Monday, 5 October 2015

Violet Van der Elst

If I’ve learned one thing while being at Harlaxton, it’s this:

How to be grateful

I’m so grateful to everyone who supported me in coming to Harlaxton. In the long list of people I have to thank are mostly my relatives, but there are some people I’ve never met. Coming to Harlaxton would never have been possible without its previous owners.

We all know of Gregory Gregory who built the manor that we get to call home. However, not all of us are familiar with perhaps the most iconic owner of Harlaxton.

Violet Van der Elst, born Violet Anne Dodge, purchased Harlaxton, which she renamed Grantham Castle, in 1937. She saved the manor from falling into disrepair and possibly demolition. When she moved in, she introduced electricity to the manor and added many bathrooms. Her iconic status in the public eye was due to her lavish campaign against capital punishment.

During her campaign, she hired planes that carried banners such as “Stop the Death Sentence” to fly over prisons. She would also ride through the streets of London in her white Rolls Royce chanting, “Abolish capital punishment. These men must not hang,” into a microphone.

When asked about her passion for the abolishment of the death penalty, she often stated that she was carrying out the passion of her late husband, Jean Julien Romain Van der Elst. This same late husband was the one she attempted to contact during séances.

In her time, she was known for eccentricities. Her interest in the black arts and the occult was one of them. Some of these séances were even performed in Grantham Castle. Mrs. Van der Elst had a number of psychics who she consulted over the years. She was discerning about whom she let in. She could pick out a fake after one session.

Her interest in the occult began years before her husband’s death. In her book, The Torture Chamber and Other Stories, Mrs. Van der Elst writes a personal account of when she lived in a haunted house. During her time there, she said that she felt an evil presence in the house as well as heard mysterious crashes only to find that nothing had moved.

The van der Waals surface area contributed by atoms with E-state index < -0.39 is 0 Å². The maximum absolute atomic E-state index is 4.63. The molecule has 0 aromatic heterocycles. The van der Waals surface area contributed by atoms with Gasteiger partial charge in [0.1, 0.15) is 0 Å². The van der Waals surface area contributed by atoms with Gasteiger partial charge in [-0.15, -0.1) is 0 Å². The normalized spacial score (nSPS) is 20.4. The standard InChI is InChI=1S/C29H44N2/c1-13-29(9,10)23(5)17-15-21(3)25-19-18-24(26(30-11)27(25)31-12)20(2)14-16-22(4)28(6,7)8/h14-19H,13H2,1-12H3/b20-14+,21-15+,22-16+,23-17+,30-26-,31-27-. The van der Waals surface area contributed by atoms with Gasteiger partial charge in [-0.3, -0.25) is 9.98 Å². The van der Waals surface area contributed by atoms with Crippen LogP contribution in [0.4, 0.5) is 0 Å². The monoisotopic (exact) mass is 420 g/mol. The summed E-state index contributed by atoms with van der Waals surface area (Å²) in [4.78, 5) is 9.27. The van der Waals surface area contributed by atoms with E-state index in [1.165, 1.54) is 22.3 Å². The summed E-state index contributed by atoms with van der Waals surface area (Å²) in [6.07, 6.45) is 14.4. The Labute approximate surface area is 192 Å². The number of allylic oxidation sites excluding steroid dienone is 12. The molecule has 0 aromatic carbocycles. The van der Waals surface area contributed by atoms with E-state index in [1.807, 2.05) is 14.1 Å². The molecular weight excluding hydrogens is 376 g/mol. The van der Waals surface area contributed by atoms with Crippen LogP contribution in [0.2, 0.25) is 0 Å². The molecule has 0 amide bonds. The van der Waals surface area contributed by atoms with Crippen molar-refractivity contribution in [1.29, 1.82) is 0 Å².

The same book also contains reminisces of her travels. Like many of us, she had the opportunity to travel. Among the many places she visited was Notre Dame in Paris. However, she was rather unimpressed for she was fan of The Hunchback of Notre Dame and the actual building did not live up to her expectations.

It’s really not surprising that she was not satisfied. She held a deep love for the arts and wouldn’t settle for anything less than perfection.

She composed music, although she couldn’t read or write the notes. Mrs. Van der Elst was a fan of Shakespeare’s tragedies and could quote them word for word. She shared a love of art and painting with her second husband, Mr. Van der Elst. During her stay at Grantham Castle, she filled the Grand Hall with statues. Her favorite was a bust of Napoleon dressed as Julius Caesar. These statues have long been sold, but the chandelier still remains.

Her interests also spread into business, which is how she amounted most of her fortune. She started the company Shavex, which produced the first shaving cream that didn’t require soap or water.
Mrs. Van der Elst didn’t spend all of her money on her lavish campaign. She also gave money to orphanages and was apt to giving to the poor.

She would be happy to know that her previous home was turned into a school. When she decided to sell Grantham Castle, she said that she would like the Castle to be used as a school where “a new generation of gentlemen can be reared.” This came to be when the Jesuits used Harlaxton to train priests. We’re fortunate that her wish was granted even to this day.

The next time you look at the chandelier in the Great Hall, take a moment to be grateful to the woman who bought it for Harlaxton Manor. She died in a nursing home with little money to her name, so in her honor, the least we can do is keep her memory alive.

For more information on Violet Van der Elst, check out her biography The Incredible Mrs. Van der Elst by Charles Neilson Gattey, which can be found by request in the library. Her books On the Gallows and The Torture Chamber and Other Stories are also available by request.

Written by: Sarah Richie